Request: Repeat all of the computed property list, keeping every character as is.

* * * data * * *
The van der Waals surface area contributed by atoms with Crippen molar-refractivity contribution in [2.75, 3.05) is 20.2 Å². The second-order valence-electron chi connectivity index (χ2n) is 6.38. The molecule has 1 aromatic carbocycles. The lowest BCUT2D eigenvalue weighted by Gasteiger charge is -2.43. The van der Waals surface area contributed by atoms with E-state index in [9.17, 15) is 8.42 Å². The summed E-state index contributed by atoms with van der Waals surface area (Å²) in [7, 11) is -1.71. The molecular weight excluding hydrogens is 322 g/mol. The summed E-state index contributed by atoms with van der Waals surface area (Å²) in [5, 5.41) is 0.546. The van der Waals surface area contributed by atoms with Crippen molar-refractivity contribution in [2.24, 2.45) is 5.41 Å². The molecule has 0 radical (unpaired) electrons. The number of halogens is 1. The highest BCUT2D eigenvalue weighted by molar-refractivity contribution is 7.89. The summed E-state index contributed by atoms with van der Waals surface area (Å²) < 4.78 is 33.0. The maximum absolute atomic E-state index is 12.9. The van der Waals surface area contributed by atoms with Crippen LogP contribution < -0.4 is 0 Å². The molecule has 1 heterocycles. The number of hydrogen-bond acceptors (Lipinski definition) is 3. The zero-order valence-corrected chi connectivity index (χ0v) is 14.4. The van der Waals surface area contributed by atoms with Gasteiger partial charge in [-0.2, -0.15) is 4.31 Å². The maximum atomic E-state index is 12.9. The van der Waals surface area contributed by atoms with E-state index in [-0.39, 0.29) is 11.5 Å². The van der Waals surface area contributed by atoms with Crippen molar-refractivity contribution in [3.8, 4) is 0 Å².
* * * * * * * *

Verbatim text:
The van der Waals surface area contributed by atoms with Crippen molar-refractivity contribution in [2.75, 3.05) is 20.2 Å². The second-order valence-electron chi connectivity index (χ2n) is 6.38. The molecule has 1 aromatic carbocycles. The lowest BCUT2D eigenvalue weighted by Gasteiger charge is -2.43. The van der Waals surface area contributed by atoms with E-state index in [9.17, 15) is 8.42 Å². The summed E-state index contributed by atoms with van der Waals surface area (Å²) in [7, 11) is -1.71. The molecular weight excluding hydrogens is 322 g/mol. The summed E-state index contributed by atoms with van der Waals surface area (Å²) in [5, 5.41) is 0.546. The van der Waals surface area contributed by atoms with Crippen molar-refractivity contribution in [2.24, 2.45) is 5.41 Å². The molecule has 0 radical (unpaired) electrons. The number of halogens is 1. The highest BCUT2D eigenvalue weighted by molar-refractivity contribution is 7.89. The summed E-state index contributed by atoms with van der Waals surface area (Å²) < 4.78 is 33.0. The maximum absolute atomic E-state index is 12.9. The van der Waals surface area contributed by atoms with Crippen LogP contribution < -0.4 is 0 Å². The molecule has 1 heterocycles. The number of hydrogen-bond acceptors (Lipinski definition) is 3. The zero-order valence-corrected chi connectivity index (χ0v) is 14.4. The van der Waals surface area contributed by atoms with Gasteiger partial charge in [-0.2, -0.15) is 4.31 Å². The maximum atomic E-state index is 12.9. The van der Waals surface area contributed by atoms with E-state index in [-0.39, 0.29) is 11.5 Å². The van der Waals surface area contributed by atoms with Crippen molar-refractivity contribution in [3.8, 4) is 0 Å².